Gov. Ron DeSantis, who is arguably the most well-known and successful governor in America, came out on top during the 4th Republican presidential primary debate in Tuscaloosa, Alabama, but may have exposed a big weakness.
All of the candidates on stage—Amb. Nikki Haley, Gov. Ron DeSantis, Gov. Chris Christie, and Businessman Vivek Ramaswamy— performed very well, staying on message and disseminating their respective campaign messages.
While Gov. DeSantis, who appears to have been sporting a newly tailored suit, had his best debate performance to date, his exchange with Gov. Christie and refusal to directly answer a question posed to him about former President Donald Trump, could signal that Florida’s governor is afraid to cross certain attack lines with former president.
Is DeSantis afraid to directly attack Trump on his age for fear of alienating what little support he still has among the MAGA Republican community?
Even though Gov. Christie is polling dead last in all the public opinion polls taken of the race, the former governor of New Jersey and former Trump surrogate pressed DeSantis to directly answer the question he was asked about whether Trump was fit to hold office again.
Over the past two months, DeSantis and his team, and the Super PAC he helped fund with leftover 2022 gubernatorial campaign cash, have been pushing the narrative that Trump was too old to serve, and that Americans wanted someone new, and younger to be president.
As it was the case on several occasions over the three other GOP presidential debates, DeSantis dodged the question.
“We need to have somebody younger. I think when you get up to 80 — I don’t think it’s a job for that,” DeSantis said.
Christie pounced on DeSantis's evading remark.
“Why doesn’t he just answer the question?” Christie asked. “The question was very direct: Is he fit to be president, or isn’t he? The rest of the speech is interesting but completely nonresponsive, and if we were in a courtroom, they’d strike the answer.”
After DeSantis and Christie started shouting over each other, DeSantis was asked again to directly answer the question. He didn’t.
“He won’t answer. He’s afraid to answer,” Christie said, which irked DeSantis. “No, I’m not,” said DeSantis.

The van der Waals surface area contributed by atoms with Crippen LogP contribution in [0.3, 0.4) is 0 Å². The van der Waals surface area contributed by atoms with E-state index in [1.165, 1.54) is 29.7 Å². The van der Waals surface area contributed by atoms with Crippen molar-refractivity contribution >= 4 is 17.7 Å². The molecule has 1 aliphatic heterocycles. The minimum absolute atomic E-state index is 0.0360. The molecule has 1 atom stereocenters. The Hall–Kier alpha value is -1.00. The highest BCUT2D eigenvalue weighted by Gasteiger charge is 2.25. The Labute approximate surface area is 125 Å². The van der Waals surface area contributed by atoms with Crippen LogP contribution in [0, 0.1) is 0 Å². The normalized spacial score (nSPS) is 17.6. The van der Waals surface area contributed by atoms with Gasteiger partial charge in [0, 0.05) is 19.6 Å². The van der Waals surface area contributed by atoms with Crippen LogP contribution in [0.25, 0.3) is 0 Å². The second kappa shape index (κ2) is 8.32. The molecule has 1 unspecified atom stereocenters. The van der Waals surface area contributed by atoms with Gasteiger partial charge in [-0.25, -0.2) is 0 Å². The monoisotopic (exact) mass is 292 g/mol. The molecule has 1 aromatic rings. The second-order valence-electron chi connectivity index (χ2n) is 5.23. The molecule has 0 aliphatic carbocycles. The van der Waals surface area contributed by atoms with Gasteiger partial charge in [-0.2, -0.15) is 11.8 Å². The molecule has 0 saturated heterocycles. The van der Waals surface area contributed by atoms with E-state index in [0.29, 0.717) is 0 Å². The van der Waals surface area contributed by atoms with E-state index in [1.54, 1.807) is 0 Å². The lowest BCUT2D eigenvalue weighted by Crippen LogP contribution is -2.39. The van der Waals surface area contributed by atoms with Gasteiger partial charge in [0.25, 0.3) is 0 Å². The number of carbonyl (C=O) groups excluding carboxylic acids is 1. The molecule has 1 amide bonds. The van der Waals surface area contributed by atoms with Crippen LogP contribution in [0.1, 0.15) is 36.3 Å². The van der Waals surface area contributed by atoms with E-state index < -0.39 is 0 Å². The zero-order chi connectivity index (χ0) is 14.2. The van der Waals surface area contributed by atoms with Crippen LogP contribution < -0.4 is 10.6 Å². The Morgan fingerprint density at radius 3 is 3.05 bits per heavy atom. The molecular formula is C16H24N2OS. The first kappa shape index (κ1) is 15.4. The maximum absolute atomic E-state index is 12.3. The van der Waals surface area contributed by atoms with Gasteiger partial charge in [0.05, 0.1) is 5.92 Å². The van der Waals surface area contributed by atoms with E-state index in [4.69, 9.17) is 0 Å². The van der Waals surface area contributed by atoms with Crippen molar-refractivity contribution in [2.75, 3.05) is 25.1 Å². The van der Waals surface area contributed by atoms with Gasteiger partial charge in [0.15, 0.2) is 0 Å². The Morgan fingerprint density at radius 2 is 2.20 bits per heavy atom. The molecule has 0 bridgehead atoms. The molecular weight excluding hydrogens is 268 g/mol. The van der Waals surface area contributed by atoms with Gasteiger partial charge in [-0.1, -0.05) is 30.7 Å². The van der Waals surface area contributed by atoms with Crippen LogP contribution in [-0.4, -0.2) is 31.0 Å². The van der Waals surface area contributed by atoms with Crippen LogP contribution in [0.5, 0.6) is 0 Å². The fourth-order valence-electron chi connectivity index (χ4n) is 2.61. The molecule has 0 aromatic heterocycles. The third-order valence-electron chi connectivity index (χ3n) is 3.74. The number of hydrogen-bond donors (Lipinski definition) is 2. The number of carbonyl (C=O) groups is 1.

“Either you’re afraid or you’re not listening,” Christie continued.
Christie didn’t take his foot on the peddle using his high ground position on the issue to his benefit.
“Look, I’m a simple guy. OK, I hear the question, and I answer it. ‘Is he fit or isn’t he?’ I’ll concede,” Christie said, talking directly to DeSantis. “You’re fit, Ron. You’re new generation. You’re 44 years old. I wish I was still 44 years old.”
“45,” DeSantis said in correcting Christie of his true age.
“Well, congratulations. I’d still take 45,” Christie said, to laughter from the audience.
“Is he fit or isn’t he? And this is the problem with my three colleagues. They’re afraid to offend,” Christie continued. “If you’re afraid to offend Donald Trump, then what are you going to do when you sit across from [China’s] President Xi? You sit across from the Ayatollah; you sit across from [Russia President] Putin. You have to be willing to offend with the truth and answer the question.”
For months, Team DeSantis has said that once the field of candidates narrows, so will the massive gap in polling between Trump and DeSantis. The narrative was that this primary race was only between Trump and DeSantis.
Unfortunately for DeSantis, it appears as if the two-person race is really between him and Haley for second place in Iowa, New Hampshire, and South Carolina, and not with Trump.
The latest Realclearpolitics.com average of polls has Trump sitting on a mountainous 47.5 percentage point lead over DeSantis.
The Monmouth University and Morning Consult surveys that concluded a few days ago have Trump leading DeSantis by 40 and 53 percentage points, respectively.